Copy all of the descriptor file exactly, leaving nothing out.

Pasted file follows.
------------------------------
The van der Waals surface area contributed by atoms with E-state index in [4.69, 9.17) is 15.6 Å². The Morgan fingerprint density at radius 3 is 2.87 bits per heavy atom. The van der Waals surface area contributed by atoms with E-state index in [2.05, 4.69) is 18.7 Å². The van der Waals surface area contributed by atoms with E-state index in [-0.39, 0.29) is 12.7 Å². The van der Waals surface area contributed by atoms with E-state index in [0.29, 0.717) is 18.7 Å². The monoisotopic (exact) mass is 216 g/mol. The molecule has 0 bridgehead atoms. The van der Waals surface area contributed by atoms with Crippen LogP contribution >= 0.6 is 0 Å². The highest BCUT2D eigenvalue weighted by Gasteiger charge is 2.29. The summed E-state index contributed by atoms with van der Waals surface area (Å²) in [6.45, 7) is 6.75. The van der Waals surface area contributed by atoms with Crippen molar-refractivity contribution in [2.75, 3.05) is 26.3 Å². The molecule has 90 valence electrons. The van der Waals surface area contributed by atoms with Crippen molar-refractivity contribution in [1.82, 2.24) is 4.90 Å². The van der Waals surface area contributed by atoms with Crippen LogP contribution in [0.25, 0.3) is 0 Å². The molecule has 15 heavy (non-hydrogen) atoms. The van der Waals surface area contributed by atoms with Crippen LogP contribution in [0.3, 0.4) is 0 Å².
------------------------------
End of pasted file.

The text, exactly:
The van der Waals surface area contributed by atoms with E-state index in [4.69, 9.17) is 15.6 Å². The Morgan fingerprint density at radius 3 is 2.87 bits per heavy atom. The van der Waals surface area contributed by atoms with E-state index in [2.05, 4.69) is 18.7 Å². The van der Waals surface area contributed by atoms with E-state index in [-0.39, 0.29) is 12.7 Å². The van der Waals surface area contributed by atoms with E-state index in [0.29, 0.717) is 18.7 Å². The monoisotopic (exact) mass is 216 g/mol. The molecule has 0 bridgehead atoms. The van der Waals surface area contributed by atoms with Crippen LogP contribution >= 0.6 is 0 Å². The highest BCUT2D eigenvalue weighted by Gasteiger charge is 2.29. The summed E-state index contributed by atoms with van der Waals surface area (Å²) in [6.45, 7) is 6.75. The van der Waals surface area contributed by atoms with Crippen molar-refractivity contribution in [2.75, 3.05) is 26.3 Å². The molecule has 90 valence electrons. The van der Waals surface area contributed by atoms with Crippen molar-refractivity contribution in [1.82, 2.24) is 4.90 Å². The van der Waals surface area contributed by atoms with Crippen LogP contribution in [0.25, 0.3) is 0 Å². The molecule has 15 heavy (non-hydrogen) atoms. The van der Waals surface area contributed by atoms with Crippen LogP contribution in [0.3, 0.4) is 0 Å².